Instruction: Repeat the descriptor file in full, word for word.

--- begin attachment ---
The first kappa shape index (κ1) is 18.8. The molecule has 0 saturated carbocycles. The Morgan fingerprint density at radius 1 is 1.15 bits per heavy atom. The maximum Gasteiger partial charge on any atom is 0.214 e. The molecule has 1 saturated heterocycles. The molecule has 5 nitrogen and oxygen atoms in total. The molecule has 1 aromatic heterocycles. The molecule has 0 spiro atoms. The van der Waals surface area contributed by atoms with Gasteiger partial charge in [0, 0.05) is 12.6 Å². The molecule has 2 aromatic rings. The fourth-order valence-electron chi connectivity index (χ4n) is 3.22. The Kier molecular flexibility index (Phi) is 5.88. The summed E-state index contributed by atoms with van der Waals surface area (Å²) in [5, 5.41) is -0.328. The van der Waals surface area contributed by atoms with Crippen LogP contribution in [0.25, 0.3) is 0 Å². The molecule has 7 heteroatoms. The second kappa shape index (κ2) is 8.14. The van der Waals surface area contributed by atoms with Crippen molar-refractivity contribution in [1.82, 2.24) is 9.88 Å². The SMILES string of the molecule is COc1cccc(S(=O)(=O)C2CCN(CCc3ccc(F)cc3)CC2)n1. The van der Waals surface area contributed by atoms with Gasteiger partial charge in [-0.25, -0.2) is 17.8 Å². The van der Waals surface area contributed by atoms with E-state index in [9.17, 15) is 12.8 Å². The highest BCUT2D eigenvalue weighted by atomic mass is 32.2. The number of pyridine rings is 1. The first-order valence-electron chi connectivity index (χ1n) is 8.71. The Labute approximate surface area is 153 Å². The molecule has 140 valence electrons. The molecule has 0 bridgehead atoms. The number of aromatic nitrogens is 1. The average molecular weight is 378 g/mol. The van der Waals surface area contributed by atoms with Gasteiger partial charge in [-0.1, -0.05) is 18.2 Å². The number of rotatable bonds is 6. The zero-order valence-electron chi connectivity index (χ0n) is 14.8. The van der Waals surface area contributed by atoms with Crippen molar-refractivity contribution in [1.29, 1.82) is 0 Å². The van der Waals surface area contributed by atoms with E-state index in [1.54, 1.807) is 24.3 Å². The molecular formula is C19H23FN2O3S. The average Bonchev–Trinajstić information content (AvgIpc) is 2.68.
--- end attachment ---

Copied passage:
The first kappa shape index (κ1) is 18.8. The molecule has 0 saturated carbocycles. The Morgan fingerprint density at radius 1 is 1.15 bits per heavy atom. The maximum Gasteiger partial charge on any atom is 0.214 e. The molecule has 1 saturated heterocycles. The molecule has 5 nitrogen and oxygen atoms in total. The molecule has 1 aromatic heterocycles. The molecule has 0 spiro atoms. The van der Waals surface area contributed by atoms with Gasteiger partial charge in [0, 0.05) is 12.6 Å². The molecule has 2 aromatic rings. The fourth-order valence-electron chi connectivity index (χ4n) is 3.22. The Kier molecular flexibility index (Phi) is 5.88. The summed E-state index contributed by atoms with van der Waals surface area (Å²) in [5, 5.41) is -0.328. The van der Waals surface area contributed by atoms with Crippen LogP contribution in [0.25, 0.3) is 0 Å². The molecule has 7 heteroatoms. The second kappa shape index (κ2) is 8.14. The van der Waals surface area contributed by atoms with Crippen molar-refractivity contribution in [1.82, 2.24) is 9.88 Å². The SMILES string of the molecule is COc1cccc(S(=O)(=O)C2CCN(CCc3ccc(F)cc3)CC2)n1. The van der Waals surface area contributed by atoms with Gasteiger partial charge in [-0.25, -0.2) is 17.8 Å². The van der Waals surface area contributed by atoms with E-state index in [9.17, 15) is 12.8 Å². The highest BCUT2D eigenvalue weighted by atomic mass is 32.2. The number of pyridine rings is 1. The first-order valence-electron chi connectivity index (χ1n) is 8.71. The Labute approximate surface area is 153 Å². The molecule has 140 valence electrons. The molecule has 0 bridgehead atoms. The number of aromatic nitrogens is 1. The average molecular weight is 378 g/mol. The van der Waals surface area contributed by atoms with Gasteiger partial charge in [-0.1, -0.05) is 18.2 Å². The number of rotatable bonds is 6. The zero-order valence-electron chi connectivity index (χ0n) is 14.8. The van der Waals surface area contributed by atoms with Crippen molar-refractivity contribution in [1.29, 1.82) is 0 Å². The van der Waals surface area contributed by atoms with E-state index in [1.54, 1.807) is 24.3 Å². The molecular formula is C19H23FN2O3S. The average Bonchev–Trinajstić information content (AvgIpc) is 2.68.